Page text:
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Monday, 5 January 2015

Malta Thoughts on The Moon Tonight

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Sinai is the Place of Sin, and Sin is the Babylonian name for the moon-god, worshipped by some ancient peoples of the Sinai.

Tonight, as I look at the beautiful full moon, which always reminds me of the Eucharist, as if the sky is a huge monstrance for Christ, I think also of those ancients who worshipped Sin. The god Sin was seen as larger than the sun and therefore, by these people seen as the male god and the sun as the female goddess. Other pagans reversed this order.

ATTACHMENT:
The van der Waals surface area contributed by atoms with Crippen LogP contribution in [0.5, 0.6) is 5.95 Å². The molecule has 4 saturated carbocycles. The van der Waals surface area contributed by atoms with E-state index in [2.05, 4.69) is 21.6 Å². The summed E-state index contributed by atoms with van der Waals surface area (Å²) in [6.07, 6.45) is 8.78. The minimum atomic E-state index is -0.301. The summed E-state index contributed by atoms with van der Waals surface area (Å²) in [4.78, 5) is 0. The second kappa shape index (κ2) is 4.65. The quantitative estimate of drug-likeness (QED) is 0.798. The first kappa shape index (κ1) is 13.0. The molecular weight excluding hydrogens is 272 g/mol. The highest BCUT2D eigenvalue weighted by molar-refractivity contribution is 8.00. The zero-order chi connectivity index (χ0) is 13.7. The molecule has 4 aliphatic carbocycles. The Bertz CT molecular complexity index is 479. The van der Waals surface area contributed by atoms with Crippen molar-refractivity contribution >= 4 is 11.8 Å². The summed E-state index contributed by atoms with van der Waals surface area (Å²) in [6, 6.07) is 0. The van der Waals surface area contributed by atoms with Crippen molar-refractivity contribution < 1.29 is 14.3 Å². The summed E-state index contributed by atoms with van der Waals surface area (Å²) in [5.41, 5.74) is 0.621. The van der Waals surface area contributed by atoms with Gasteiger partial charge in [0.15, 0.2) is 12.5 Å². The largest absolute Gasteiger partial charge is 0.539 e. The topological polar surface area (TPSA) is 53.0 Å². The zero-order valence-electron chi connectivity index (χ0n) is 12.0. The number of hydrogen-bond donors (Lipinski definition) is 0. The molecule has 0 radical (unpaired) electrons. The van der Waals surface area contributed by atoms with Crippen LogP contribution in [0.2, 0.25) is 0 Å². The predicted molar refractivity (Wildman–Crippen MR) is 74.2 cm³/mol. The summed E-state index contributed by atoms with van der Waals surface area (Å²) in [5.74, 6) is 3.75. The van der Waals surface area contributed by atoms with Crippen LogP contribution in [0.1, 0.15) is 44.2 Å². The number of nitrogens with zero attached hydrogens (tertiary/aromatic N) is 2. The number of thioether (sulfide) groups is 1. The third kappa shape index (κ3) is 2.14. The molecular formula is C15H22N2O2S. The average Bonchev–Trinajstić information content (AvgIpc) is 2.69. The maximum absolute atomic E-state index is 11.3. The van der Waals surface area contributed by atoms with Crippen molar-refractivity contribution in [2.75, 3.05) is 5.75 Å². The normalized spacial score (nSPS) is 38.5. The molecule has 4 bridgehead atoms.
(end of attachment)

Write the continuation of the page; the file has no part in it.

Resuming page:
Several historians of this period write that the Arabs worshipped the moon-god. Among those believing this are the famous historians of the ancient world Tuch, Goldziger and Osiander. One can look up their references.

Other peoples, such as the ancient Peruvians, the Greeks and the Natives of Vancouver Island also worshipped the moon as the first god among many. The god was worshipped in Ur as well, the city which Abraham left in obedience to the one, true God.

R. W. Rogers discovered cuniform praising the moon as well.

References are at the end of this post.

Macrobius on the Saturnalia, wrote that women dressed like men and men dressed like women for this feast of the moon, a custom soundly condemned by St. Paul.

It is, therefore, no accident that God revealed Himself on Mt. Sinai, to set the record straight, as to whom was real worship to be established. God revealed Himself as the God, not one of many, and not merely one without power, but the Creator, the Lawgiver, the giver of peace and order.